When we undertook the work to write a review article on CASE Systems (computer-assisted structure elucidation) at the invitation of the Progress in NMR Spectroscopy editors we didn’t envisage almost 2 years of work. Adding a review article into an 80 hour work week, balancing with family, blah, blah, blah wasn’t quite sane. By the end it went from a labor of love to a burden. However, the last pangs of pain all washed away tonight when we heard that it’s online

Computer-assisted Structure Verification and Elucidation Tools In NMR-Based Structure Elucidation (Reference: JPNMRS1239) in Progress in Nuclear Magnetic Resonance Spectroscopy is alive and well and living at http://dx.doi.org/10.1016/j.pnmrs.2007.04.003.

For those of you who have been watching the hexacyclinol controversy (1,2,3,4,5,6) we just worked with John Porco’s group and used a CASE approach to generate the correct assignments for the molecule. The work is presently being submitted for publication under the following abstract.

“Computer-Assisted Structure Elucidation (CASE) using a combination of 1D and 2D NMR data has been available for a number of years. These software programs can be considered as logic machines capable of deriving all plausible structures from a set of structural constraints or “axioms”, these being produced from the spectral data and associated chemical information or prior knowledge. CASE programs allow the spectroscopist not only to determine the structures from the spectral data but also to study the dependence of the solution on changes to the set of axioms. In this article we describe the application of the ACD/Structure Elucidator expert system to resolve the conflict between two different hypothetical hexacyclinol structures derived by different researchers from the NMR spectra of this complex natural product. It has been shown that the combination of algorithms for both structure elucidation and structure validation delivered by the expert system enables the identification of the most probable structure as well as the associated chemical shift assignment.”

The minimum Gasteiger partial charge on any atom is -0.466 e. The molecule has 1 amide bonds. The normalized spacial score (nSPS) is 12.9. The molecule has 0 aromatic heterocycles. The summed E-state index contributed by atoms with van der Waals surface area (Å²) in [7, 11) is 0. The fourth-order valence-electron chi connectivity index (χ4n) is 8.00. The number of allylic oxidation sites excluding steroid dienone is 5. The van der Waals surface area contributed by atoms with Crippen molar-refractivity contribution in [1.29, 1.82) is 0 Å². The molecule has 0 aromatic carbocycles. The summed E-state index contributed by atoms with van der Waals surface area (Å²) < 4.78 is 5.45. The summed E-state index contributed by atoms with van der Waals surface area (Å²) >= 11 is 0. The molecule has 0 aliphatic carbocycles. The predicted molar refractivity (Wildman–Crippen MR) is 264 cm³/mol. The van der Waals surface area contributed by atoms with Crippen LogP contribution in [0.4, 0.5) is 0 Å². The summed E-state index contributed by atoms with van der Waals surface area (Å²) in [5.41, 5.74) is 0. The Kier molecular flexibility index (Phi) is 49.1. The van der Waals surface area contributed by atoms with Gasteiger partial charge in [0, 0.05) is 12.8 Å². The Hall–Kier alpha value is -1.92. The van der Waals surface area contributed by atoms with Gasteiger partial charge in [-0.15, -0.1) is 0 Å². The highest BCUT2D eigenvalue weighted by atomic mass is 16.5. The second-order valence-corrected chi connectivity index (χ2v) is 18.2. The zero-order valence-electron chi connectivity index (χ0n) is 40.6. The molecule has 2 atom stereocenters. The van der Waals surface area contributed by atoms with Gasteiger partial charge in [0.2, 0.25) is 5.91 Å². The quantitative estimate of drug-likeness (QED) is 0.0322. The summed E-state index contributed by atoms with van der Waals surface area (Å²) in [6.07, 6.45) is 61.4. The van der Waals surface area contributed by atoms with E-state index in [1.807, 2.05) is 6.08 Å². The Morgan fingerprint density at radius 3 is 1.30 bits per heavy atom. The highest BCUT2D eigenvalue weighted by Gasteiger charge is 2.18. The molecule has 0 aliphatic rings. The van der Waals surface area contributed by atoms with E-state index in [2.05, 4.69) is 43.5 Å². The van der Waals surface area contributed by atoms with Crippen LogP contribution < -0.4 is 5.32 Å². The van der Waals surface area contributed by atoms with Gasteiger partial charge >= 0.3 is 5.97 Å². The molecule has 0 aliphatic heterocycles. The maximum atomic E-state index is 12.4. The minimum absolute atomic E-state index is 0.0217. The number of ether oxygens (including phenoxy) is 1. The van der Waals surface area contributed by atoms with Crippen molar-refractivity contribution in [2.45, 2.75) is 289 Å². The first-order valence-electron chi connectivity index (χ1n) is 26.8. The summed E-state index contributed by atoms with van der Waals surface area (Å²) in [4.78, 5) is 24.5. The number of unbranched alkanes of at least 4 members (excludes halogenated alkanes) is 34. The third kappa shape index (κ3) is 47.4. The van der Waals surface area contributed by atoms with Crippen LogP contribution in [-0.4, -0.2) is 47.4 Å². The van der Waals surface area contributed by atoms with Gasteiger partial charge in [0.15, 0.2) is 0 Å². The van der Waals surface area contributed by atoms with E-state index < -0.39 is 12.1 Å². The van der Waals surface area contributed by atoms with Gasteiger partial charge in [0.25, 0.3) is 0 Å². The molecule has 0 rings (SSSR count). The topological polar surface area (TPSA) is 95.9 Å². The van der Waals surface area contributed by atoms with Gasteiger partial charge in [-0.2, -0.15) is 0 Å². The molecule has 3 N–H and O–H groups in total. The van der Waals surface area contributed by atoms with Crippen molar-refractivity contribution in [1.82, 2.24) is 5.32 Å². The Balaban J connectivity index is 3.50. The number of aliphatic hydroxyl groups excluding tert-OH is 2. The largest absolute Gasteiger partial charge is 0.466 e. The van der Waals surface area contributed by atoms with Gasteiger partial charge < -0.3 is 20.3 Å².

The final assignments are shown below, together with some of the correlations used to generate the assignment.


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3 Responses to “Almost 2 Years in the Making – A Review Article on Computer Assisted Structure Elucidation: Assigning the Structure of Hexacyclinol”

  1. Ryan's Blog on NMR Software says:

    Another Article! Also, the Hexacyclinol Debate

    OK, if you don’t know it by now Antony J. Williams, M.E. Elyashberg, and Gary E. Martin are publication writing machines. On the Chemspider Blog, Tony points us to their latest publication (reportedly 2 years in the making) that is

  2. Computational Organic Chemistry » Predicting the Structure of Hexacyclinol says:

    [...] As an alternative, Rychnovsky proposed that hexacyclinol is in fact the by-product from work-up of the natural product panepophenanthrin, also obtained from Panus rudis. He proposed that hexacylinol has the structure shown in 5. He optimized the geometry of 5 and obtained two low-energy conformers. The second-lowest conformer, shown in Figure 3, has a predicted 13C NMR spectrum in very close agreement with experiment. Its average chemical shift deviation is 1.8 ppm with a maximum difference of 5.8 ppm. These differences are consistent with those found in the diterpenes test set. This structure has now been synthesized by Porco and its x-ray structure obtained.5 This compound has the structure predicted by Rychnovsky and is completely consistent with the original hexacyclinol compound reported by Gräfe. This successful resolution of the structure of hexacycliinol should spur further use of computational methods to predict NMR spectra and evaluate chemical structures. ACD has recently applied its method for predicting NMR spectra to the problem of hexacylinol.6 You can read about this on the ChemSpider blog. [...]

  3. The Full NMR Assignment of Hexacyclinol using CASE now published at The ChemConnector Blog - Observations and Musings for the Chemistry Community says:

    [...] on a number of blogs and has caused a furor within the organic chemistry community. I have discussed this previously on the ChemSpider blog. Well, I am happy to say that the article describing our work is finally available as an ASAP [...]

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